DIY car paint gone wrong can be disastrous for the look and body of your car. Learn how to do it the right way in this guide.

DIY Car Paint: How to Change Your Car’s Color at Home

Is your car’s paint looking a bit rusted? Has it started to fade with time, or are you simply tired of looking at the color?  

These are all more than acceptable reasons to slap a new coat of paint on your car. The problem is that you don’t have a lot of money laying around to take it to a professional. 

Can you do a DIY car paint job and save a little cash? The answer is yes, and we can show you how to do it. Check out these car painting tips to learn how to breathe new life into your ride. 

Decide if Your Car Is Worth It

The first step of DIY car painting is deciding if your vehicle is even worth the trouble. The truth of the matter is giving your ride a new coat of paint isn’t cheap. 

If you plan to resell your car soon, you should hold off on painting it. You would think that a new paint job would increase the value of your ride, but it does the opposite. 

You’ve also got to think about the health of your car. If you’ve got a noisy engine on your hands, for example, it might be a good idea to take care of that before you dump a bunch of money into aesthetics. 

Park Your Vehicle in a Good Location

If you’ve decided that your vehicle is worth the paint job, you’ll need to find a good place to park it. Our recommendation is to choose a location that’s well ventilated. An open garage should suit your needs fine. 

If you don’t have access to a garage, you’ll need to be a bit careful. There’s nothing wrong with doing the job outside, but you’ve got to remember that the paint will take about 24 hours to dry.

If it rains at any point, you’ll have to start over from square one. You also can’t drive your car once you begin. That means you won’t even be able to move it into a garage if bad weather decides to strike. 

Cover the Glass and Tires

The last thing you want is to get paint all over your windshield. The only way to avoid that is to take a minute to cover your glass and tires before you get started.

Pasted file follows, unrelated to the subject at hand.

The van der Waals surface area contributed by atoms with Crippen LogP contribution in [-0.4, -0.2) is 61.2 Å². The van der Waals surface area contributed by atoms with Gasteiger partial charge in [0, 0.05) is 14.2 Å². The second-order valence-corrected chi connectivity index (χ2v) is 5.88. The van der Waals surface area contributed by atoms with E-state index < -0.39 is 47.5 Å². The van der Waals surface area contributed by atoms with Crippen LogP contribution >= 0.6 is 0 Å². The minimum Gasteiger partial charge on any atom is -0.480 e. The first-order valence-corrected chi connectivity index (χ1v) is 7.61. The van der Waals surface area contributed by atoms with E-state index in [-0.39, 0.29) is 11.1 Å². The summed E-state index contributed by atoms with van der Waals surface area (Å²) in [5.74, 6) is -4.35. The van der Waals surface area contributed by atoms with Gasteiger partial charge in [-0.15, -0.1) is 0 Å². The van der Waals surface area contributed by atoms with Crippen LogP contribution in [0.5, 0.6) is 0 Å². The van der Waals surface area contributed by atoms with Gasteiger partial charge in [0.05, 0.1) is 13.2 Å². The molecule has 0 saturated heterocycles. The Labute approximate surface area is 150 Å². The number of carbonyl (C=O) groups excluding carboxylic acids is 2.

For the smaller parts of your vehicle, such as your headlights and taillights, a little bit of tape will do the trick. Covering up the larger sections of your vehicle will take something bigger like newspaper or a tarp. 

Whatever you do, make sure that the areas you don’t want to paint are sealed. If they’re not, some of the paint will leak through. 

Auto Trimming

Auto trimming involves removing the smaller hardware that is connected to the body of your car. A few examples include your door handles and antenna. 

It’s a lengthy process, but it’s one that you should take time to do if you don’t want to cover your door handles in paint. 

The best advice we can give you is to be careful and use the proper tools. Go slow and find a place to store these smaller parts as you remove them. 

Prime the Vehicle 

If the paint you buy includes a primer, you can disregard this DIY car paint step. If it doesn’t, you’ll need to pick up a can. 

Going over your vehicle with primer won’t fix any dents, but it will fill in scratches and allow your paint to go on a little smoother. Something that you need to keep in mind is that primer takes a while to dry. 

After you apply it, you’ll have to wait about five hours before you start painting. 

Sand It Down 

The final painting prep step involves sanding down the vehicle. You can’t skip over it if you want your paint job to look good. 

Like priming, sanding will create a smooth surface for you to apply your paint to. The process is a lot of work and takes a few hours to complete. It’s recommended that you have someone with you to help out. 

Buy Your Paint

It’s time for you to pick out your paint color and buy what you need. In the case of most vehicles, you’ll have to grab about ten cans. 

If you want your job to look professional, you should choose high gloss paint. 

Coat the Vehicle 

We’re finally going to tell you how to paint your car. Applying an even coat isn’t as difficult as you may think. 

The trick is to hold the can about 6 inches away from your vehicle. You’ll want to use quick motions. If you don’t, the paint could drip. 

Go as thin as possible. If you feel like it’s not enough, you can always add a second coat on later. 

Spot Removal and Dry 

No matter how thorough you are when you’re preparing your vehicle, it’s always possible to get paint on areas of the car that you didn’t want to get paint on. You can buff them out with a little acetone. 

Again, your vehicle will take about 24 hours to dry. You won’t be able to drive it before then. 

After it sits overnight, you can remove all the tape and tarps and put your door handles back on. If you want to protect your new paint job, Suntek PPF can help with that. 

Complete Your DIY Car Paint Job 

Is your auto paint job getting old? Give your car a little TLC by performing a DIY car paint job. 

As you can see, it’s not that difficult to pull off, and it’s much cheaper than going to a professional. 

For more tips that will help you take care of your ride, visit the Auto section of our blog. 

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